Veterans Removed From Vietnam Veterans Memorial
One of the dumber aspects of the current shutdown repeats itself.
Someone needs to give the National Park Service a lesson in public relations:
The closure of D.C.’s war memorials continues to be a source of contention for tourists and law enforcement officials.
Like the hundreds of World War II veterans who came to National Mall to pay their respects this week, a group of Vietnam veterans found a barricade blocking the way to their memorial Friday. News4-s Mark Segraves said two U.S. Park Service Rangers manning the gate asked that the group respect the government’s shutdown but moved aside.
Segraves described the exchange as pleasant and respectful.
The veterans then moved the barricade and walked down to the wall to pay their respects. But a flood of tourists followed even though the memorial is closed to the general public.
“The consensus among the group of Vietnam veterans was we’re going to go anyway. We’ll go through the barricade,” North Carolina resident Reid Mendenhall said.
U.S. Park Police arrive to the scene, asked everyone to leave and put the barricade back into place.
Quite honestly, the closure of the open air memorials on the National Mall has been among the more bizarre post-shutdown moves that those in authority have taken. Ordinarily, these memorials are open all day and night every day of the year. To the extent that they are staffed, it is typically by National Park Service employees giving guided tours, not by Park Police (although there may be regular patrols of these memorials at night by officers as part of their regular rounds). The fact that these employees, who are essentially just tour guides aren’t around doesn’t really detract at all from the experience of visiting the memorials themselves. Those employees are generally not present after dark during normal times anyway, and yet no effort is ever made to restrict anyone from visiting those locations during the night. Indeed, seeing the Vietnam, Korea, and World War II Memorials at night when they are lit up is something that D.C. area residents and tourists commonly do when the weather permits. It’s also worth noting that the closure policy also applies to the Martin Luther King Jr. and FDR Memorials, both of which are also open air, and the Jefferson and Lincoln Memorials, both of which are also common locations for nocturnal walking tours of the Mall. Furthermore, it arguably cost the government more to erect the barricades and staff the memorials with Park Police than it would have to keep them open albeit without the tour guides.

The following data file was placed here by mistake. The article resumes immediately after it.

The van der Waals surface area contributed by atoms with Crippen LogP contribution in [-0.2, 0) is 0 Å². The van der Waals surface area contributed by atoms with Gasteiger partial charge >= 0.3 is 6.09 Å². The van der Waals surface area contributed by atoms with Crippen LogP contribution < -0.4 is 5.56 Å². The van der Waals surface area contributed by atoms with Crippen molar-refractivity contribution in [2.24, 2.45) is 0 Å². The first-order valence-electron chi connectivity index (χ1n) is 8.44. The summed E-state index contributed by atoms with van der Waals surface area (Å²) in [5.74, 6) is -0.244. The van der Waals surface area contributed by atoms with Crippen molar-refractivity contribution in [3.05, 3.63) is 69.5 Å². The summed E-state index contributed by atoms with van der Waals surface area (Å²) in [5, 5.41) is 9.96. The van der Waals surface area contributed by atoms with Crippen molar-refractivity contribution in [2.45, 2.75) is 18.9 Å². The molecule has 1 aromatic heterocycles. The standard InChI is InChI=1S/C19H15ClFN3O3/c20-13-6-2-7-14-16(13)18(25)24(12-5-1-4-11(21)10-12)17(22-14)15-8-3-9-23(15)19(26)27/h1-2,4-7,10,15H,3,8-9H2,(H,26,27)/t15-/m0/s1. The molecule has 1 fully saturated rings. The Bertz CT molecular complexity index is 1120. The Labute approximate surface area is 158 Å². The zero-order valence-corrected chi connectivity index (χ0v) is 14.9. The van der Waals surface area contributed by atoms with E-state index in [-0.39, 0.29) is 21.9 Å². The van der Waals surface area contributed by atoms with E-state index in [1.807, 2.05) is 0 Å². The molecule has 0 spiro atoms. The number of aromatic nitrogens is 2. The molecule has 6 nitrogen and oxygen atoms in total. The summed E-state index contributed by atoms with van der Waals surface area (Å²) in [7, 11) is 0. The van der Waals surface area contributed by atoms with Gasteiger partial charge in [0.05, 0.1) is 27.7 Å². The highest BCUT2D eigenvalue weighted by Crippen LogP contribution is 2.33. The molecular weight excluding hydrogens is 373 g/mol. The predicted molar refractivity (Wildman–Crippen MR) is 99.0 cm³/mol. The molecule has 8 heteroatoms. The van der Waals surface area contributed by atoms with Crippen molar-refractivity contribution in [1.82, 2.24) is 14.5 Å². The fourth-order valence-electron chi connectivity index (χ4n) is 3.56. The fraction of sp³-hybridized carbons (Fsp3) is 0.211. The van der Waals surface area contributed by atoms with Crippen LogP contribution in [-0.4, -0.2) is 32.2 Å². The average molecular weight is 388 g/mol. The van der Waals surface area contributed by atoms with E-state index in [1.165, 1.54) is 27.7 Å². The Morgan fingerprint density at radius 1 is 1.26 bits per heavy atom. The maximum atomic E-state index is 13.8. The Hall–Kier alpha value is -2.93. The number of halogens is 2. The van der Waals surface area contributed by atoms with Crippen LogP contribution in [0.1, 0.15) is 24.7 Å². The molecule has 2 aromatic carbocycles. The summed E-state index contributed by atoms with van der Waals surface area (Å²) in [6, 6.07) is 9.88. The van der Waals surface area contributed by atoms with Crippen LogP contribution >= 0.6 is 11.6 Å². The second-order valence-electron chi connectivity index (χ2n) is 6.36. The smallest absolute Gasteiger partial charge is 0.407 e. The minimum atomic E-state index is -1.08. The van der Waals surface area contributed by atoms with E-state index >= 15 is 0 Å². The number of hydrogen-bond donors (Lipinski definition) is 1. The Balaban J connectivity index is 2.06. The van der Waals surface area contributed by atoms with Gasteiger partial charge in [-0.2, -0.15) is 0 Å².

Many on the right have accused the Obama Administration of doing things like closing these memorials in an effort to inflict the most pain in a public manner as part of an effort to put pressure on the GOP. Frankly, I have no doubt that there might be some truth in that, and that the choices of what has and hasn’t been closed may well have some political motivation behind it. However, it strikes me that some of these choices were made without considering of the public relations of doing so. The pictures of open air memorials that have always been open to the public being surrounded by barricades, or of World War II veterans having to essentially force their way in to the memorial to the war that they fought, doesn’t really make for very good television or photography.
Jazz Shaw sums it up nicely:
Yes… a lot of controversy is putting it mildly. The President can pick all the battles with congressional Republicans that he likes and probably not draw too much political fire from the middle. But if you wanted to conduct a poll of who is least likely to be blamed for anything in this country by the general public, veterans visiting war memorials would have to come in somewhere near the bottom of the list, behind possibly only puppies.
How many more of these stories can the administration sustain before the “no compromise, no negotiations” crowd realizes that they’re going to have to come to the table?
It may not matter if the GOP keeps shooting itself in the foot. However, there has to be a way of handling this matter that doesn’t look so heavy handed as kicking people out of an open-air memorial. Of course, it’s probable that the Park Service employees responsible for public relations are all furloughed. It would explain a alot.